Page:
In residence

With federal funds lost, city sending trainees to stronger schools

Chancellor Dennis Walcott talks to teachers at M.S. 223 while principal Ramon Gonzalez looks on during a visit last week. M.S. 223 is working with nine teaching residents this year.

A program to train and keep new teachers inside some of the city’s most struggling schools is expanding to include better-performing schools as well.

The New York City Teacher Residency launched last summer at two schools that were receiving federal funds earmarked for overhauling struggling schools. The point of the program, city officials said at the time, was to create a talent pipeline for schools that have trouble attracting teachers.

But because the city and its teachers union did not agree on a new teacher evaluation system by a state deadline, the funds were cut off in January. The city is going forward with plans to double the size of the residency program anyway, but instead of sending new residents only to struggling schools, it is also directing them to schools that the city has touted as success stories. And it is picking up the bill out of the Department of Education’s regular budget.

The department opened the program to stronger schools in order to expose the teachers-in-training to a wider range of “best practices” and mentorship from experienced teachers, officials said.

“Think, what would it actually be like if these teachers were trained at a successful school instead of at a failing school?” said Ashley Downs, the special education director at M.S. 223 in the Bronx who is helping to mentor that school’s nine residents.

Chancellor Dennis Walcott visited M.S. 223 on the day before school started last week, telling teachers, “I think this is a tremendous school. You’ve had major accomplishments.” Two other schools newly receiving residents, Frederick Douglass Academy VII and Bushwick School for Social Justice, have also won accolades: FDA VII was honored for its success in helping to close the racial achievement gap for boys, and BSSJ is one of three schools on the campus Mayor Bloomberg visited last year to tout an increase in the city’s graduation rate.

The city did not abandon struggling schools. One school that now has teaching residents, J.H.S. 22 in the Bronx, also participated in the program last year. And some of this year’s crop of 56 new residents are assigned to two other schools that also received the federal funds, known as School Improvement Grants. They are Angelo Patri Middle School and Bread and Roses Integrated Arts High School.

Residency programs have been on the rise in New York City and across the country, as education officials increasingly view them as an expensive but effective way to prepare new teachers for challenging classrooms. They are seen as a more rigorous approach than that offered by alternative certification programs such as Teach for America and the city’s Teaching Fellows, which put new teachers in charge of classrooms after just a few weeks of training.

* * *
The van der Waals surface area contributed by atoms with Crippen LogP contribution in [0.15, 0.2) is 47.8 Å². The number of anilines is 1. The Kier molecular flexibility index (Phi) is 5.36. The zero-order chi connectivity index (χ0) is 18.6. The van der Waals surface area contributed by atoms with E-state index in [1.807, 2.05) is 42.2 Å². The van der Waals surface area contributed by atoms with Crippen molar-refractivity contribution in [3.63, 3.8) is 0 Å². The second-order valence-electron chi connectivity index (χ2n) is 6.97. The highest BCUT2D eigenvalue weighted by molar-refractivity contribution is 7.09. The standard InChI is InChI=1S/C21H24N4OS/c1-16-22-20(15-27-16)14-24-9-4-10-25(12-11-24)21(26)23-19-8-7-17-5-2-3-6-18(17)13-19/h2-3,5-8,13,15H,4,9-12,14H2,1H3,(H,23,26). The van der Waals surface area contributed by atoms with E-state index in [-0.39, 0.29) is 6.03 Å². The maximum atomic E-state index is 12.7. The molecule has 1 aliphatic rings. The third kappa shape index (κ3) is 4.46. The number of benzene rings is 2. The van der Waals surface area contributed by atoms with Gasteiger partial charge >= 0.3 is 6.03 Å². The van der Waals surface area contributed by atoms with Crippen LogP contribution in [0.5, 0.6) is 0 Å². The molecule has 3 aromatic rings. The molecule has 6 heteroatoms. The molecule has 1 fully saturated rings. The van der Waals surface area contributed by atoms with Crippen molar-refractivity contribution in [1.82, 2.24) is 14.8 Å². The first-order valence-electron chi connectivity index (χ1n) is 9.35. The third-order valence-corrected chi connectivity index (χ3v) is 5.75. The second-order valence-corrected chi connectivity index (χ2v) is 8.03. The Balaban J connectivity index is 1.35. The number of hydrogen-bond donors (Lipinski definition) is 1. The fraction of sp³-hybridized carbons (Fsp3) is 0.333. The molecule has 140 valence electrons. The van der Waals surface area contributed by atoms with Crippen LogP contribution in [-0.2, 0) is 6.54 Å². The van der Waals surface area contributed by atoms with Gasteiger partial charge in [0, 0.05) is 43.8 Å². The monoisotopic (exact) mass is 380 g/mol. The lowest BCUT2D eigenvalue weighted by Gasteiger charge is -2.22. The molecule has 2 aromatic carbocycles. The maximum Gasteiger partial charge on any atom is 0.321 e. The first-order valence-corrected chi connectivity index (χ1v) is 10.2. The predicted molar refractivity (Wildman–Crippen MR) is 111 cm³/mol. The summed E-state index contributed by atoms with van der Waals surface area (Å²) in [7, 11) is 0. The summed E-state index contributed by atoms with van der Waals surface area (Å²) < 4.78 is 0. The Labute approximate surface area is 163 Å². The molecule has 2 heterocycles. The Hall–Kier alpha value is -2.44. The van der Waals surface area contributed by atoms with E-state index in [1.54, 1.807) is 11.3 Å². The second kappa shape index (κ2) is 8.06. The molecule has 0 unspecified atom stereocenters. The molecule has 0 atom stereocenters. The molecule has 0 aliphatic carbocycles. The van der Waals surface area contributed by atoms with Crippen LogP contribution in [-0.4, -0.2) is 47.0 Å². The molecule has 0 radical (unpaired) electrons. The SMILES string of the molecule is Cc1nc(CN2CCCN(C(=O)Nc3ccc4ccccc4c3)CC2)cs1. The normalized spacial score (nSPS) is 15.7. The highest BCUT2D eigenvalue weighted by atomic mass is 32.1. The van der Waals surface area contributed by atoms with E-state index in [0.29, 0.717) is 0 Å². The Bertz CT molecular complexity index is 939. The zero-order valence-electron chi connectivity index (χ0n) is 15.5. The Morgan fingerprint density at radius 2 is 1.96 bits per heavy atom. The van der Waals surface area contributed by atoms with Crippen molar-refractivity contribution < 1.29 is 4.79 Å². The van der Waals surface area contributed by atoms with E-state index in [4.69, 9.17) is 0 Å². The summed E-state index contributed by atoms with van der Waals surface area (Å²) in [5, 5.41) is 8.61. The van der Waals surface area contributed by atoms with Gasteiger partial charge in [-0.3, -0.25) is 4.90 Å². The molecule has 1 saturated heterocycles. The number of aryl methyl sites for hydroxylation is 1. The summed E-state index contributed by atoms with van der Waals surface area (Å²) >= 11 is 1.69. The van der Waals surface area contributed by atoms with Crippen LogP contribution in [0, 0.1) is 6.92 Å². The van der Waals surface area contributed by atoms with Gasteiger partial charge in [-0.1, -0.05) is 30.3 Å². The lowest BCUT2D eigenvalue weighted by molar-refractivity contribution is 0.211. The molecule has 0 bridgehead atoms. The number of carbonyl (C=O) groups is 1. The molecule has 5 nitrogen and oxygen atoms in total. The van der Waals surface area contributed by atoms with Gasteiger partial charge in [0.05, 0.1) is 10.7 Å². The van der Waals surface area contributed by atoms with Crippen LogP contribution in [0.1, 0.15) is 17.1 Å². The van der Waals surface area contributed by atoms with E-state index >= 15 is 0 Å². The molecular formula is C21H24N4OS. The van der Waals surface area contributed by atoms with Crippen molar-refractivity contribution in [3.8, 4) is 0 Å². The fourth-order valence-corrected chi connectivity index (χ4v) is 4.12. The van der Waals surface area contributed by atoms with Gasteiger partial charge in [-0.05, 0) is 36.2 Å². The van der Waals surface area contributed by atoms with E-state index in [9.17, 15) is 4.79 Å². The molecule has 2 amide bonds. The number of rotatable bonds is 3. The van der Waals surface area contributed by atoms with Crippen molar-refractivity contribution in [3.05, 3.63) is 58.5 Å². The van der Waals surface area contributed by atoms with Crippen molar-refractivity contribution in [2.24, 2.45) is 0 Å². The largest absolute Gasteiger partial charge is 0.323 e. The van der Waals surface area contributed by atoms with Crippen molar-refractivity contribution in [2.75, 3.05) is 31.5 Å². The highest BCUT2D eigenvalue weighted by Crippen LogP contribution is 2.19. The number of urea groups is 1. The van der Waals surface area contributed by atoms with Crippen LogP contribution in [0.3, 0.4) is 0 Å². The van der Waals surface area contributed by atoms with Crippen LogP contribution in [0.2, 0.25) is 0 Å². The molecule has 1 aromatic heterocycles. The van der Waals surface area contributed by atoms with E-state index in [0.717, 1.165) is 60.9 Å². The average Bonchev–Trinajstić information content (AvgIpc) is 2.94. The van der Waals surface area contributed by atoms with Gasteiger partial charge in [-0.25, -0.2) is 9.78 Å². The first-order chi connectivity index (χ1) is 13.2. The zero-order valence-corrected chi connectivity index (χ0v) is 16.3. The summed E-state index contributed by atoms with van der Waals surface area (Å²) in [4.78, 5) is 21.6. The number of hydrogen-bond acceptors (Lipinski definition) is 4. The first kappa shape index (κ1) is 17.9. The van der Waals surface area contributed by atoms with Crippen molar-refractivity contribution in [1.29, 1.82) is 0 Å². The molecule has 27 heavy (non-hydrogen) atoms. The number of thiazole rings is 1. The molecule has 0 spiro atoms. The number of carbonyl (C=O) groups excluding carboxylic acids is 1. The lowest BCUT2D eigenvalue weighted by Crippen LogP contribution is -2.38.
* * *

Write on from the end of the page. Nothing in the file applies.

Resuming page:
The residents work as teaching assistants for one year while pursuing masters degrees in education at St. John’s University, earning a salary of $22,500 and health benefits. They must commit to working in city schools for four years after completing the program.

Last year, the department used SIG funds to help foot the residency program’s steep bill: $1.3 million, or $50,000 for each of the 22 residents. In addition to paying residents’ salaries, the department pays mentor teachers $3,000 for each resident she supports, employs a program director, and subsidizes participants’ graduate school tuition.

This year, the Department of Education is shouldering the program’s increased cost centrally, according to Erin Hughes, a spokeswoman.

Downs said both the residents and the South Bronx middle school stand to benefit from the partnership. That’s because the residents will be learning from teachers with a track record of success, and M.S. 223 will have extra hands on deck, she said. Plus, she said, when the school looks to fill positions next year, some possible candidates will already be versed in M.S. 223’s culture.

M.S. 223 is expanding to include high school grades and agreed to take on residents under the condition that they could apply for jobs when the school adds a ninth grade in 2013.

Downs said she is already seeing differences between the residency program and other teacher training programs. For one, she said, the residents arrived before the start of the school year, so they got to watch experienced teachers set up their classrooms and take part in curriculum planning.

“If you walk in for the first time in October and the class is already running smoothly and the teacher’s just teaching the material, it seems like magic,” Downs said. “You don’t realize all the things that the teacher had to do to get the classroom to that point.”

Idea pitch

Despite concerns, Jeffco school board agrees to spend $1 million to start funding school innovations

Students at Lumberg Elementary School in Jeffco Public Schools work on their assigned iPads during a class project. (Photo by Nicholas Garcia, Chalkbeat)

Jeffco school employees can apply for a piece of a $1 million fund that will pay for an innovative idea for improving education in the district.

The school board for Jeffco Public Schools on Thursday approved shifting $1 million from the district’s rainy day fund to an innovation pool that will be used to provide grants to launch the new ideas.

The district will be open for applications as soon as Friday.

The board had reservations about the plan, which was proposed by the new schools superintendent, Jason Glass, in November, as part of a discussion about ways to encourage innovation and choice in the district. The board was concerned about how quickly the process was set to start, whether there was better use of the money, and how they might play a role in the process.

Glass conceded that the idea was an experiment and that pushing ahead so quickly might create some initial problems.

“This effort is going to be imperfect because it’s the first time that we’ve done it and we don’t really know how it’s going to turn out,” Glass said. “There are going to be problems and there are going to be things we learn from this. It’s sort of a micro experiment. We’re going to learn a lot about how to do this.”